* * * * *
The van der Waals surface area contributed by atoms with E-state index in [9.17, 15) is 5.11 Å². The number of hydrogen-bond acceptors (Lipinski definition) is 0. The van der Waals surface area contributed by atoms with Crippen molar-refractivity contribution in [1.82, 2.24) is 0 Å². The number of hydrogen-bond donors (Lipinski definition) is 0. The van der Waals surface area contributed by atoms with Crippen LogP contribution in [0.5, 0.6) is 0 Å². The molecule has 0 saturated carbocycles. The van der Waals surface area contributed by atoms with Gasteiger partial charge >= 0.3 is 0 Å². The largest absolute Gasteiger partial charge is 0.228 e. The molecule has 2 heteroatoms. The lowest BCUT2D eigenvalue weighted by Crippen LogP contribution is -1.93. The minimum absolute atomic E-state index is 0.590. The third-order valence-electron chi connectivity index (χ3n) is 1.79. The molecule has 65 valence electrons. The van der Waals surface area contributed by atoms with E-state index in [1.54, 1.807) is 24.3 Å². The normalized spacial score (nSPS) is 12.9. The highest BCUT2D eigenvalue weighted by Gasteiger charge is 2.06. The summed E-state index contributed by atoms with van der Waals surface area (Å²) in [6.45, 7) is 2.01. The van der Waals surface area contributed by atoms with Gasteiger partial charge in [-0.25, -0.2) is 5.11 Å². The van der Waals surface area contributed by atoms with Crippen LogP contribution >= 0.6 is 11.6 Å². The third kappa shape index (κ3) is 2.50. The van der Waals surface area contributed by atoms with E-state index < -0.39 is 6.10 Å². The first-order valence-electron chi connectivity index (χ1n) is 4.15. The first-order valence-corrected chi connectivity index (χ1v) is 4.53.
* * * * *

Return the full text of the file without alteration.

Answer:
The van der Waals surface area contributed by atoms with E-state index in [9.17, 15) is 5.11 Å². The number of hydrogen-bond acceptors (Lipinski definition) is 0. The van der Waals surface area contributed by atoms with Crippen molar-refractivity contribution in [1.82, 2.24) is 0 Å². The number of hydrogen-bond donors (Lipinski definition) is 0. The van der Waals surface area contributed by atoms with Crippen LogP contribution in [0.5, 0.6) is 0 Å². The molecule has 0 saturated carbocycles. The van der Waals surface area contributed by atoms with Gasteiger partial charge >= 0.3 is 0 Å². The largest absolute Gasteiger partial charge is 0.228 e. The molecule has 2 heteroatoms. The lowest BCUT2D eigenvalue weighted by Crippen LogP contribution is -1.93. The minimum absolute atomic E-state index is 0.590. The third-order valence-electron chi connectivity index (χ3n) is 1.79. The molecule has 65 valence electrons. The van der Waals surface area contributed by atoms with E-state index in [1.54, 1.807) is 24.3 Å². The normalized spacial score (nSPS) is 12.9. The highest BCUT2D eigenvalue weighted by Gasteiger charge is 2.06. The summed E-state index contributed by atoms with van der Waals surface area (Å²) in [6.45, 7) is 2.01. The van der Waals surface area contributed by atoms with Gasteiger partial charge in [-0.25, -0.2) is 5.11 Å². The van der Waals surface area contributed by atoms with Crippen LogP contribution >= 0.6 is 11.6 Å². The third kappa shape index (κ3) is 2.50. The van der Waals surface area contributed by atoms with E-state index < -0.39 is 6.10 Å². The first-order valence-electron chi connectivity index (χ1n) is 4.15. The first-order valence-corrected chi connectivity index (χ1v) is 4.53.